Have you ever had a conversation with yourself? Ever had to convince yourself to do something, go somewhere, kiss a boy/girl, walk away from a fight, bite your tongue? We all have. Internal dialogue is those conversations your POV character has with themselves.
What would a novel be without internal dialogue? This is somewhat lost in movies because it’s hard to show what a character is thinking unless they talk to themselves out loud. This is what’s so exciting about a book. You can jump right inside a character’s head and understand why they hesitate, charge in, or run away. Internal dialogue often answers the Why question – but it also answers the Who. Internal dialogue is a great device for characterization.
Internal dialogue is not narration. Two movies demonstrate this really well. Eat, Pray, Love is narrated with a voice-over. You hear Julia Robert’s thoughts, but she’s speaking to the audience not to herself. “Maybe my life hasn’t been so chaotic. It’s just the world that is and the only real trap is getting attached to any of it. Ruin is a gift. Ruin is the road to transformation.”
The 1995 movie While You Were Sleeping is one of my favorites – I watch it every Christmas. The entire movie is predicated on someone else overhearing a conversation Sandra Bullock has with herself. “I was gonna marry that guy.” She has many neurotic conversations with herself: “Forty-five dollars for a Christmas tree and they don’t deliver? You order $10 worth of chow mein from Mr. Wong’s, they bring it to your door. Ooh, I should have got the blue spruce – they’re lighter.”
See the difference?
There is no trick to punctuating internal dialogue. You don’t need to use single or double quotation marks, or use italics. The transition should be natural. Punctuate internal dialogue as you would any other sentence. If you use quotations to designate internal dialogue, you’re forced to use the he thought/she thought dialogue tag to distinguish been spoken and internal dialogue, and it’s going to become tedious and hard to read.
Use Deep POV
Use deep POV for your internal dialogue to bring readers closer to the action. Put them in the driver’s lap as they experience the story. There seems to be a great debate about whether internal dialogue in deep POV needs to be 1st person present tense, no matter if the rest of the story is written in 3rd person, past tense. I’ve read novels that changed for internal dialogue, and those that haven’t. As long as it was consistent, I didn’t find either jarring as a reader. I think it’s personal choice. Know the rules, then break them – that’s my advice. Know why you’re choosing one over the other.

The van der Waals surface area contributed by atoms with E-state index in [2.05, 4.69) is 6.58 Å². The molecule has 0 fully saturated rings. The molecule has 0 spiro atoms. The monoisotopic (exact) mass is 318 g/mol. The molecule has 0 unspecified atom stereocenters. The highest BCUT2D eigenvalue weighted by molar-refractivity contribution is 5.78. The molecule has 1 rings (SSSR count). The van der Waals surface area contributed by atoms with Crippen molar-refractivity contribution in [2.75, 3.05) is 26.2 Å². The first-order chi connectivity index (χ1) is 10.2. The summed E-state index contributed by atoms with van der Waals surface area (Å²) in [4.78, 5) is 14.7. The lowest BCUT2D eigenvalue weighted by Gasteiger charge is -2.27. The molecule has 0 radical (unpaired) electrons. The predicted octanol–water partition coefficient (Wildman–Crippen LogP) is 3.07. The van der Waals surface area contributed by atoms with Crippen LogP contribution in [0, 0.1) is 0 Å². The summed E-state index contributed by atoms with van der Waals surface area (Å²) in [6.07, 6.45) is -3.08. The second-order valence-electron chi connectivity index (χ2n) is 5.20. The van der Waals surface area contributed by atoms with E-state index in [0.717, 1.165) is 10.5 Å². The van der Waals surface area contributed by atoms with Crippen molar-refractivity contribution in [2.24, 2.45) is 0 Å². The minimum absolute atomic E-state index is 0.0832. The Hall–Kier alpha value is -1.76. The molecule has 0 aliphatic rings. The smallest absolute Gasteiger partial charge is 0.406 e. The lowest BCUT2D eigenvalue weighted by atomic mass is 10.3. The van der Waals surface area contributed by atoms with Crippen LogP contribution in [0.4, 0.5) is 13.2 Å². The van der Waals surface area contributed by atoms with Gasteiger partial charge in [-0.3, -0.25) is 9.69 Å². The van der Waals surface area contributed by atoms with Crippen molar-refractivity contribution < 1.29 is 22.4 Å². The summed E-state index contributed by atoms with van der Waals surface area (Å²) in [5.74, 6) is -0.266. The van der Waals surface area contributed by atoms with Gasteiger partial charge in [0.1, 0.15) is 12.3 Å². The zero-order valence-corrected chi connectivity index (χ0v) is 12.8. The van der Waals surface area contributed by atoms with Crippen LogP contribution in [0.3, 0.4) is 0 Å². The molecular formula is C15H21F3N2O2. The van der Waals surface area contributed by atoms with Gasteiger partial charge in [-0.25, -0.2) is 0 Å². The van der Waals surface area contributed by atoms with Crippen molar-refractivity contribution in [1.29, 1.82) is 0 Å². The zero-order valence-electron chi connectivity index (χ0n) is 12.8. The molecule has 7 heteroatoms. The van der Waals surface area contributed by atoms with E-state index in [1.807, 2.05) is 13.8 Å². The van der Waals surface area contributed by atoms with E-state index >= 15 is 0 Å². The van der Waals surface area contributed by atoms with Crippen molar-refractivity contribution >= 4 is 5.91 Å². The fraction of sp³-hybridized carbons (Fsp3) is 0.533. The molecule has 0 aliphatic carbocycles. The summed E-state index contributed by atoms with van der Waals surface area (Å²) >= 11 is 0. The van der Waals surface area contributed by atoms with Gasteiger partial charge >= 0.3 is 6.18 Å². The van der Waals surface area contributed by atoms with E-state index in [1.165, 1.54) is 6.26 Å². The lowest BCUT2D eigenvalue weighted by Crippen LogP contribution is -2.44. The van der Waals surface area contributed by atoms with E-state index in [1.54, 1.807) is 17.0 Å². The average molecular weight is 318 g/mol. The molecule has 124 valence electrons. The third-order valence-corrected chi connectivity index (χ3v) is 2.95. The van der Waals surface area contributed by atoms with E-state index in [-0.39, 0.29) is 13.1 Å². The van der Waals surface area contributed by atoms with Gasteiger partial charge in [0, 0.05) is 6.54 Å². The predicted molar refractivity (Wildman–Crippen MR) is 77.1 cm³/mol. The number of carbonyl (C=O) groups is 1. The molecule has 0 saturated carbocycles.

One word of caution – it’s tempting to use internal dialogue to tell the reader backstory, perfom an info dump – tell the reader everything. All the rules of Show Don’t Tell still apply.
Be Brutally Honest
Have you ever analyzed the conversations you have with yourself? Do you use proper syntax? When I have those private conversations, they are short and to the point and I’m blunt with myself.
Do you call yourself bad names for being clumsy or obtuse? Have you rationalized things you’ve regretted later? Do you run through a mental to-do list? Bolstered your courage? Ever had a conversation with someone who would ask a question, silently answer it and ask another before you have time to respond? You need that kind of authenticity for your internal dialogue.
The easiest way to show internal conflict is through internal dialogue. One of the protags in the historical fantasy Marcy and I are writing is a princess. She’s developed this rock-hard exterior persona who’s self-assured, strong, courageous, impermeable to doubt. Early critiques showed us that readers had a hard time relating to this character – they didn’t like her. She had no flaws. We focused on the internal dialogue to show readers that her exterior persona was just that, a facade. She unceasingly over-achieves to maintain that confident cover, but that’s a flaw that readers can relate to rather than a spoiled rich kid who’s had everything come easy or handed to them.
Marcy is blogging about dialogue, beats and tags next week.
How effective is internal dialogue in your WIP? Do you struggle with writing internal dialogue?